Tuesday 16 July 2019

Irish jihadis at 'mosque' under Garda surveillance

Irish-based jihadis who fund terrorists face 20-year sentences under new laws

Justice Minister Frances Fitzgerald said the country is monitoring a small number of extremists
Justice Minister Frances Fitzgerald said the country is monitoring a small number of extremists

JIM CUSACK and Philip Ryan

Gardai are monitoring the activities of a group of radical young Muslims in Dublin, the Sunday Independent has learned.

The group has no official links to any of the mainstream mosques or the main Muslim sects in Ireland.

They have been monitored gathering at an address in Dublin, which they have used as an informal mosque.

Members of the Muslim community in Dublin last night said they are concerned that young men have come under the influence of the same kind of extreme Wahhabi Islamism associated with the jihadists behind the Charlie Hebdo murders in Paris.

The young Irish Muslim radicals have eschewed 'Western' practices including listening to any music, according to sources in the Muslim community.

The revelation comes amid fears that Islamic extremists have started using Ireland as a base and transit zone after tough new European laws have limited their movements in the EU, and that the country is seen as being soft on jihadism.

The Taoiseach yesterday said the situation was being closely watched. "I'm happy to note that this matter is being monitored properly. I've spoke to the Minister for Justice and the Gardai, so any movements are being monitored very carefully"

However, the Sunday Independent has learned that Ireland-based jihadists face up to 20 years in prison for channelling funds to extremist groups in the Middle East under tough anti-terrorism laws.

Last week, Justice Minister Frances Fitzgerald announced that the Criminal Assets Bureau could be asked to "follow the money" raised by suspected Islamic terrorists living in Ireland.

The Department of Justice is also introducing new legislation aimed at stamping out the growing threat of terrorists being trained here to carry out attacks similar to those that devastated France three weeks ago. Under the Criminal Justice (Terrorist Offences) Act 2005 it is illegal to collect or raise money which could be used to fund terrorism. And a person convicted of the offence can face a 20-year prison sentence and/or an unlimited fine.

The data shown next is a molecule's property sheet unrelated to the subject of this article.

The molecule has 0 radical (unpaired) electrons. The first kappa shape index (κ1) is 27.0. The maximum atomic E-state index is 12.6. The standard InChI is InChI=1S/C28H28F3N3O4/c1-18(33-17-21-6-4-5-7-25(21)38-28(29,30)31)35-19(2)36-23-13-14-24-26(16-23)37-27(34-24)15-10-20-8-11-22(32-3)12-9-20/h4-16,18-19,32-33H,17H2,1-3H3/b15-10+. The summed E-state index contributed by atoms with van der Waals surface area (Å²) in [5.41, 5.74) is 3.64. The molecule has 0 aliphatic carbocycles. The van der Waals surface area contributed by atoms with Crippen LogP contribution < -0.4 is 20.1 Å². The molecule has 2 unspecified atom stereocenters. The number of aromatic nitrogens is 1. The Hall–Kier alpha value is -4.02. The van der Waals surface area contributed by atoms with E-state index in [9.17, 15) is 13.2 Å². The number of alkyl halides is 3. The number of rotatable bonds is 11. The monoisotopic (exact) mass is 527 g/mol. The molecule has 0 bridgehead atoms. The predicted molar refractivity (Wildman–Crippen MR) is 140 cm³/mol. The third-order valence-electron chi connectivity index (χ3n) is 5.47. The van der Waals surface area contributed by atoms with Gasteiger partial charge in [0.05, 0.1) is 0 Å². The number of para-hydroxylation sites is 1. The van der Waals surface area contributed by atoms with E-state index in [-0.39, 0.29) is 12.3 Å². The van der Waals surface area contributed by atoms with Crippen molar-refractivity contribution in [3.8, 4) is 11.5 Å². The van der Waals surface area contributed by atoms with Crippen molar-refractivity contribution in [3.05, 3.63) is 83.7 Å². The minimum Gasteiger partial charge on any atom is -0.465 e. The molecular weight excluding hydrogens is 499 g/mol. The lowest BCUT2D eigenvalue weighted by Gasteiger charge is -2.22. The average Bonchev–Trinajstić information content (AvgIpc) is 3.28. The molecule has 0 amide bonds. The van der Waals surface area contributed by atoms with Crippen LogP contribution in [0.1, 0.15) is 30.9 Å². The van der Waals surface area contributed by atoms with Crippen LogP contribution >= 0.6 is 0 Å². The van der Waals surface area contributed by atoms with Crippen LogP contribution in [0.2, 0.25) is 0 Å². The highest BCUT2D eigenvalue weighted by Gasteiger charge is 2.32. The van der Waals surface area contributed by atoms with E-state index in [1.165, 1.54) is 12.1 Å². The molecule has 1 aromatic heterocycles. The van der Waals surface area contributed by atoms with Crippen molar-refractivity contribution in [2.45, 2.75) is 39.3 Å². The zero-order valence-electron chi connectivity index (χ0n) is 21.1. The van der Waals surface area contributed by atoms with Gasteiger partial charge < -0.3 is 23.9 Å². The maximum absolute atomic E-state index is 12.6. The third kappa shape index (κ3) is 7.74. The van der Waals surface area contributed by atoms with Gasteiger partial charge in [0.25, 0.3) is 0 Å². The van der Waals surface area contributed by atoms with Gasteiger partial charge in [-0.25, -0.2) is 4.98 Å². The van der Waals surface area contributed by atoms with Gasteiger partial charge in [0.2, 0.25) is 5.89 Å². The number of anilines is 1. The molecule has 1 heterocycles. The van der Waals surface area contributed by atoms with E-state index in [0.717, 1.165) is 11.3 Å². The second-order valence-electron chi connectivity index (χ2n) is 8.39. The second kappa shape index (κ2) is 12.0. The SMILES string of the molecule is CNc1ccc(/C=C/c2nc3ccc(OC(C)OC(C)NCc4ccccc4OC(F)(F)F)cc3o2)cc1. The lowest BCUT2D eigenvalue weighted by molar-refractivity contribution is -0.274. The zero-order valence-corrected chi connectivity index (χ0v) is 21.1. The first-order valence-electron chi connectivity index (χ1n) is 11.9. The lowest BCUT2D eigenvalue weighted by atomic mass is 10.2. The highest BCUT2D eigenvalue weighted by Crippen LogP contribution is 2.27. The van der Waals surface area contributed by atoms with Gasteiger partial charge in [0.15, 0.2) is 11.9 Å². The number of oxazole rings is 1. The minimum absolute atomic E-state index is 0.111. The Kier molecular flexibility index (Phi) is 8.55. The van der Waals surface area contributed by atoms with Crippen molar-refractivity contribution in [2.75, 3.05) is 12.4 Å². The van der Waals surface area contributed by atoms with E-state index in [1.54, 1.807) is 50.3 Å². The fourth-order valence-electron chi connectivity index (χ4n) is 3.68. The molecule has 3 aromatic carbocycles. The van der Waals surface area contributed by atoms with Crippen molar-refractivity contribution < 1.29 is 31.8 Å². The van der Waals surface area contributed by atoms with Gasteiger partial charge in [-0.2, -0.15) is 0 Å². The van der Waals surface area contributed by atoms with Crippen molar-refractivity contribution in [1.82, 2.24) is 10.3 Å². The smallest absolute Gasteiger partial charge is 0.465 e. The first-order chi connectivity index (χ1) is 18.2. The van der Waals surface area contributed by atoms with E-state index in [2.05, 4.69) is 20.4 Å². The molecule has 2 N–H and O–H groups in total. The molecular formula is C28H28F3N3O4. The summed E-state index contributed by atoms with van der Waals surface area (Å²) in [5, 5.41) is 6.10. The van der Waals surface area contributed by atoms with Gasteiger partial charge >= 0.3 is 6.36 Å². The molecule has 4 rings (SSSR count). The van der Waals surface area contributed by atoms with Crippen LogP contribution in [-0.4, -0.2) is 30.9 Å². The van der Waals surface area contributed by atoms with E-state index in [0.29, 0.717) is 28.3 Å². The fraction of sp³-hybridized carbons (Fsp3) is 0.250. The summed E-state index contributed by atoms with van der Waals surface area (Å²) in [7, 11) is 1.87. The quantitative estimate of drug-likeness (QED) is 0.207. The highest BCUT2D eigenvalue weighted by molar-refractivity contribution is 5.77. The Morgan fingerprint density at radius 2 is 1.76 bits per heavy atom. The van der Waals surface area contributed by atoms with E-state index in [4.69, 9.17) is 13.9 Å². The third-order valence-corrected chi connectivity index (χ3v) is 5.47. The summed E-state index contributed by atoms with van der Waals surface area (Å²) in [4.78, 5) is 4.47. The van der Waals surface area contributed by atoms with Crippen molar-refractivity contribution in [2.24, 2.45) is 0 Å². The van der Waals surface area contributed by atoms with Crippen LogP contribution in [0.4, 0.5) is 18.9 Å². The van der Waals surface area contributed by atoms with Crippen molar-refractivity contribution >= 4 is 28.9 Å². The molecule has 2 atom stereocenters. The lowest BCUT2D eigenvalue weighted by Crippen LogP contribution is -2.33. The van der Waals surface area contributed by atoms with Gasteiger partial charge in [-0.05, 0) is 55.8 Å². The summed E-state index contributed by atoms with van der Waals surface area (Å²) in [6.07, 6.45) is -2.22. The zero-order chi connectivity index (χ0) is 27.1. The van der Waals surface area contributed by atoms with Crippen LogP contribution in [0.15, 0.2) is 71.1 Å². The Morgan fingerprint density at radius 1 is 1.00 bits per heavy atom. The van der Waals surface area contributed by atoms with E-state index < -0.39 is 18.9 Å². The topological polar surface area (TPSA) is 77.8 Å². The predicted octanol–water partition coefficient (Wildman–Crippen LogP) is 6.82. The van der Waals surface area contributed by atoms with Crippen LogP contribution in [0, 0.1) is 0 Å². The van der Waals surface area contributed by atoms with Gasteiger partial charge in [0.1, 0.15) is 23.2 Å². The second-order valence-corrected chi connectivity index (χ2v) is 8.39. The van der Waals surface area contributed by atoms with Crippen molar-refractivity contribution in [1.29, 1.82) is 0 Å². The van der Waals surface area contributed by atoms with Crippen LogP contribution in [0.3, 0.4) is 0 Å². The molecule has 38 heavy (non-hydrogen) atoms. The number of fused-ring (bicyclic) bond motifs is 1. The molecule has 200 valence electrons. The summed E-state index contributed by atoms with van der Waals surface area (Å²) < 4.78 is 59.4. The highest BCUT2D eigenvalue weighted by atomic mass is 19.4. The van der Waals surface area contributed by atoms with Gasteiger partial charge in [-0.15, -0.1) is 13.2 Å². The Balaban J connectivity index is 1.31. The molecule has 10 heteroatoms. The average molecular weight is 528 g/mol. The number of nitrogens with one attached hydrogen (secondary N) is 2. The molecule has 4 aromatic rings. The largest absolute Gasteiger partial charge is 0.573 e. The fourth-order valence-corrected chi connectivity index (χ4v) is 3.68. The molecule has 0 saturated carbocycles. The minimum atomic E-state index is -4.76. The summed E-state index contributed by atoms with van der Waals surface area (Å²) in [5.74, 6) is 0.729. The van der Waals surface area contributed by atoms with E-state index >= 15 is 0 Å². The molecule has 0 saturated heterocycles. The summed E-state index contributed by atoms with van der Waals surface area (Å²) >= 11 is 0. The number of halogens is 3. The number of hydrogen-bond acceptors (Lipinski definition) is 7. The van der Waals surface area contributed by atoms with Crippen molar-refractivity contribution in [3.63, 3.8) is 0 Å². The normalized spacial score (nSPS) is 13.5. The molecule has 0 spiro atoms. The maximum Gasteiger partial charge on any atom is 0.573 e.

The Department of Justice said gardai are alert to the need to follow the money trail in relation to certain types of offences, including Islamic fundamentalists raising funds for terror attacks. "Where funds are considered to have been illegally obtained or are deemed to be the proceeds of criminal activity, then the CAB can use its considerable powers to pursue those funds and the individuals involved," a spokesperson told the Sunday Independent.

A Europe-wide operation targeting jihadists led to the arrest of 20 suspected terrorists last week. It followed a spate of terrorism atrocities carried out in Paris by extremists linked to Al-Qaeda in Yemen, which left 17 people dead including staff from satirical magazine Charlie Hebdo.

Between 25-30 people are known to have travelled from Ireland to conflict zones in the Middle East where the so-called Islamic State has been waging a jihadi war.

Garda and Muslim community figures say there is very little sympathy or support here for jihadism and virtually no support for the most extreme forms being practised by ISIL in the Middle East.

However, there has been some support among more radical elements of the Muslim Brotherhood here for Al-Qaeda, who are rivals of ISIL and who claimed responsibility for the Paris murders.

The only "significant" potential targets here are the Israeli and US embassies and possibly the US Air Force flights through Shannon.

However, Garda sources yesterday said Ireland is "at the bottom" of the risk league in Europe for Islamist terrorism. Gardai are working closely with their counterparts in the UK and other European countries on identifying potential terrorist suspects.

Last year the Counter Terrorism International (CTI) unit was established in the Garda Crime and Security section to specifically target Islamic terror support groups.

Minister for Justice Frances Fitzgerald also denied reports that Ireland is being used as a jihadist base.

"There is no particular information to suggest there is an immediate threat to Ireland from fighters returning from the Middle East," she said

Sunday Independent

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